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The pursuit of energy independence in the United States is not just an economic or environmental imperative but also a matter of national security. Recent trends, particularly among Democrats, have seen a glorification of solar and wind energy, and a demonization of fossil fuels. While these “green” sources have their merits, an over-reliance on them has already weakened our electric grid. True energy independence can only be achieved by diversifying our energy portfolio. This article delves into the roles of gas, nuclear, hydrogen, solar, and coal in the U.S. energy mix, the significance of a dispersed grid system, and the challenges posed by battery-powered cars. I have intentionally left out wind power because of the environmental damage it does both to wildlife as well as disposal problems.

The Case for Diverse Energy Sources

Natural gas has long been a pivotal component of the U.S. energy landscape. It’s not only a cleaner alternative to coal but also serves as a bridge to more sustainable energy sources, especially given the abundant shale gas reserves in the country. In addition to the continued need for gas, nuclear energy is critical to our infrastructure. While often misunderstood, it is a zero-emission source that consistently delivers base-load power. Interestingly, it’s even marginally safer to humans than wind turbines. The emergence of Small Modular Reactors (SMRs) has further underscored the potential of nuclear energy, given their scalability, safety, and waste reduction capabilities. Hydrogen, another promising contender, is versatile and clean. It can be domestically produced from various sources, including nuclear power and other sustainable methods, and can either power fuel cells or serve as a direct fuel for transportation. Solar energy, despite its intermittent nature, has seen dropping costs, making it a more attractive option. When combined with storage solutions, it can play a significant role in the grid. Lastly, while coal does pose environmental challenges, advancements in clean coal technologies and carbon capture are making it a more sustainable option.

The Need for a Dispersed Grid System

A centralized energy system, while efficient in some respects, is highly susceptible to natural disasters, cyber-attacks, and infrastructure failures. This vulnerability underscores the need for a dispersed grid system, where distributed energy resources can bolster resilience. The strategic placement of small nuclear power systems, like SMRs, can support local communities, minimizing transmission losses and enhancing grid security. This decentralized approach not only ensures a robust system but also grants local communities greater control over their energy sources, fostering both innovation and competition. Moreover, a dispersed grid system can better accommodate the fluctuations and intermittencies of renewable energy sources, ensuring a more stable and reliable energy supply for all.

Battery-Powered Cars: Not the Silver Bullet

The rise in popularity of electric vehicles (EVs) is undeniable. However, they come with their own set of challenges. For one, even with technological advancements, EVs still grapple with range limitations, making them less convenient for longer journeys compared to their gasoline-powered counterparts. Additionally, the increasing demand for cobalt, a vital component in many batteries, has spotlighted ethical concerns, especially given the prevalence of child labor in some African mining operations. The extraction of lithium, essential for most EV batteries, also poses environmental challenges, with lithium mines impacting local ecosystems. Furthermore, the disposal of used batteries presents another environmental concern, as they can leach hazardous materials if not properly managed. The strain on the grid due to EVs cannot be ignored either. States like California are already bearing the brunt of this, with frequent brownouts and blackouts exacerbated by the subpar quality of their grid infrastructure.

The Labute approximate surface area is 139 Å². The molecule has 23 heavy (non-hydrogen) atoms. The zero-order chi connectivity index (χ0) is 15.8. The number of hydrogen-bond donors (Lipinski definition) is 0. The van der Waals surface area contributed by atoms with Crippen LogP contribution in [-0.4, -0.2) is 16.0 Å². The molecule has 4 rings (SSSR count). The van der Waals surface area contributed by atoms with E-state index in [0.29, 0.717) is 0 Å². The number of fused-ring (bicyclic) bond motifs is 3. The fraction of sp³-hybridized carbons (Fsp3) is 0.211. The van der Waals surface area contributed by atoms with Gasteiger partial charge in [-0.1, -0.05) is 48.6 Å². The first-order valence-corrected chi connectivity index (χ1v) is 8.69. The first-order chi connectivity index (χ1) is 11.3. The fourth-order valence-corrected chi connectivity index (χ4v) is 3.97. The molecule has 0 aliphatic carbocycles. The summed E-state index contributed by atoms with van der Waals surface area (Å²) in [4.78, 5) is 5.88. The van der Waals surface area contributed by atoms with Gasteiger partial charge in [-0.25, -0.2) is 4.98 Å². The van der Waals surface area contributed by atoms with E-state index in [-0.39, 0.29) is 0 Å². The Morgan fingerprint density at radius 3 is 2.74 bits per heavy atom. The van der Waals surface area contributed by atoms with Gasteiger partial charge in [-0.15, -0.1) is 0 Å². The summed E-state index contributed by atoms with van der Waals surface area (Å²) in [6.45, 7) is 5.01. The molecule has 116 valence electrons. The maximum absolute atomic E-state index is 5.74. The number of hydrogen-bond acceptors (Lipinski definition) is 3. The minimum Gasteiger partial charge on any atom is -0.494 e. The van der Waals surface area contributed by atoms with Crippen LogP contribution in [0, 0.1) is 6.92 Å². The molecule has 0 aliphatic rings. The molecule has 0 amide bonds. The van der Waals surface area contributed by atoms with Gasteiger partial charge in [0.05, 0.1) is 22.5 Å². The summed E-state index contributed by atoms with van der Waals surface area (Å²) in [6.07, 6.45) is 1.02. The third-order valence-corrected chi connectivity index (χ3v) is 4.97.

The Common Sense Path Forward

From a common-sense perspective, energy independence is best achieved when communities and individuals have the autonomy to select and manage their energy sources. The role of the government should be limited, primarily to facilitate decentralization. This would involve encouraging a dispersed network, enabling communities and individuals to tap into local energy sources and technologies. Additionally, there’s a pressing need to streamline regulations to spur innovation and competition in the energy sector. At the heart of this approach is the promotion of personal responsibility, where individuals are empowered to make informed energy choices, fully grasping the broader implications of their decisions.


The vision of U.S. energy independence is about more than self-sufficiency; it’s about creating a resilient, sustainable, and ethical energy landscape. By diversifying our energy sources, we not only ensure a stable supply but also mitigate the environmental and social impacts of our consumption. A decentralized grid offers both security and empowerment to communities, allowing them to harness the best of both local and global innovations. And while technology continues to evolve, it’s crucial to approach new solutions, like EVs, with a critical eye, understanding the full spectrum of their impact. As we move forward, it’s essential to prioritize not just independence, but also the sustainability and ethics of our energy choices, ensuring a brighter future for all.

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